Specialists discover cerebrum circuit that goads tormenting in mice

Specialists discover cerebrum circuit that goads tormenting in mice

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Bullying — whether physical, emotional or social— should not be considered a normal rite of passage or “kids just being kids.” The effects of bullying can be serious, including depression, low self-esteem, health problems and even suicide.

In a 2013 nationwide survey, 20 percent of high school students reported being bullied on school property in the 12 months preceding the survey. An estimated 15 percent of high school students reported they were bullied electronically in the 12 months before the survey. During the 2012-2013 school year, 8 percent of public school students ages 12-18 reported being bullied on a weekly basis.

According to a study conducted at the Icahn School of Medicine at Mount Sinai, individual differences in the motivation to engage in or avoid aggressive social interaction are mediated by a specific circuit in the brain. Researchers discovered that this brain circuit — connecting the basal forebrain and lateral habenula — appears to control the motivation of a male mouse to be aggressive and subordinate another male mouse.

To study individual differences in aggressive behavior, the research team established a mouse behavioral model that exposed adult males to a younger subordinate mouse for three minutes each day for three consecutive days, and found that 70 percent of mice exhibited aggressive behavior (AGGs), while 30 percent of mice show no aggression at all (NONs).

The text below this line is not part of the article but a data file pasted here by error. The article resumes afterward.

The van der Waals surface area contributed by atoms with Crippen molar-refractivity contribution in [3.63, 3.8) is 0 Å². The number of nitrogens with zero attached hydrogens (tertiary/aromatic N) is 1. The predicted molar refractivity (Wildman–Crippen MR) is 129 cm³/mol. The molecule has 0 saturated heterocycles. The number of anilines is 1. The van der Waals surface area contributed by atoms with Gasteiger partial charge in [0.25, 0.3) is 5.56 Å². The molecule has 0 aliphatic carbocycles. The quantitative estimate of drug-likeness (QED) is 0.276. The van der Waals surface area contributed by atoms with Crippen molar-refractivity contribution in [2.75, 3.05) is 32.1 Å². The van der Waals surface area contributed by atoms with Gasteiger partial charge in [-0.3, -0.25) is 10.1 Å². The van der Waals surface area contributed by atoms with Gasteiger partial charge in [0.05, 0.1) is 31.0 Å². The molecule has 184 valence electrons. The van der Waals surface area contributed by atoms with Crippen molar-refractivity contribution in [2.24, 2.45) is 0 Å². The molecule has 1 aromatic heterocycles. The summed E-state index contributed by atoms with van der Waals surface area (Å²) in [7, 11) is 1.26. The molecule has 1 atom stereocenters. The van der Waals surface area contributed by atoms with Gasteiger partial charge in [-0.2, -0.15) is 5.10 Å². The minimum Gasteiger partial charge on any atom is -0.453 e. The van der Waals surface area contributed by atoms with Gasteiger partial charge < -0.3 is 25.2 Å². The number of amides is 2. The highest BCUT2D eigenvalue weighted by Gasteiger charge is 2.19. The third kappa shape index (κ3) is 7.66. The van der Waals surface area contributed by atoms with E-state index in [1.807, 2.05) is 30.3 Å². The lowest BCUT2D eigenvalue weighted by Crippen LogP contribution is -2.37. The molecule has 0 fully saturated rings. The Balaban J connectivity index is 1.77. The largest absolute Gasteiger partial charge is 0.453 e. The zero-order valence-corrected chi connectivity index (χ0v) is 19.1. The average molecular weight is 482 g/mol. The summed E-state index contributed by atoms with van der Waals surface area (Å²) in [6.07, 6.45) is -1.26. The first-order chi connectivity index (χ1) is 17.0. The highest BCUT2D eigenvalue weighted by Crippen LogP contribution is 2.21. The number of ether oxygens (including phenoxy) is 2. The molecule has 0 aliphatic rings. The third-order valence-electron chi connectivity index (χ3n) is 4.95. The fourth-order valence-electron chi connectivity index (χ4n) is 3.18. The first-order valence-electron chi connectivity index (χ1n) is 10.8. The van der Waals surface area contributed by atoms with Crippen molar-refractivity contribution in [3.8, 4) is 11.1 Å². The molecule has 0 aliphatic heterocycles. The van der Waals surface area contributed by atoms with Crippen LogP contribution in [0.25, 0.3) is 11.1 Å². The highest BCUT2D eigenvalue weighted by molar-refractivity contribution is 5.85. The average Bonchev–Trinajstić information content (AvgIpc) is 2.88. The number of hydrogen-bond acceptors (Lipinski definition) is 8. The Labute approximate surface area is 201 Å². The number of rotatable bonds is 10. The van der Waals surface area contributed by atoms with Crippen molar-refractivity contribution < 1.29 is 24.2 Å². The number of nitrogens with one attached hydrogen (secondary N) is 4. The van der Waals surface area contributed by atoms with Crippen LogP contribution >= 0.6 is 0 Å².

Specifically, using electrophysiological and histological techniques, the research team found that when exposed to the opportunity to bully another individual, AGGs exhibit increased activity of the basal forebrain GABA projection neurons that reduce activity in the lateral habenula, an area of the brain that would normally encode an aversion to aggressive stimuli.

Conversely, they found NONs exhibit reduced basal forebrain activation and a subsequent increase in lateral habenula neuronal firing, which makes the aggression stimuli aversive. The significance of these findings is that the circuit seems to be telling an animal that subordinating — or “bullying” —another animal is a rewarding behavior.

Interestingly, the basal forebrain and lateral habenula have been previously shown to support conditioned place preference to drugs of abuse, such as nicotine and cocaine. This suggests similar neural processes mediate rewarding aspects of aggression and addictive substances.

According to Scott Russo, Ph.D., associate professor of neuroscience at the Icahn School of Medicine at Mount Sinai, this study is the first to demonstrate how bullying behavior activates a primary brain reward circuit that makes it pleasurable to a subset of individuals. In addition, the study shows manipulating activity in this circuit alters the activity of brain cells and, ultimately, aggressive behavior.

Identifying nerve cell communication between specific brain regions provides insight for the development of new therapeutic strategies and new information on possible motivation for bullying.


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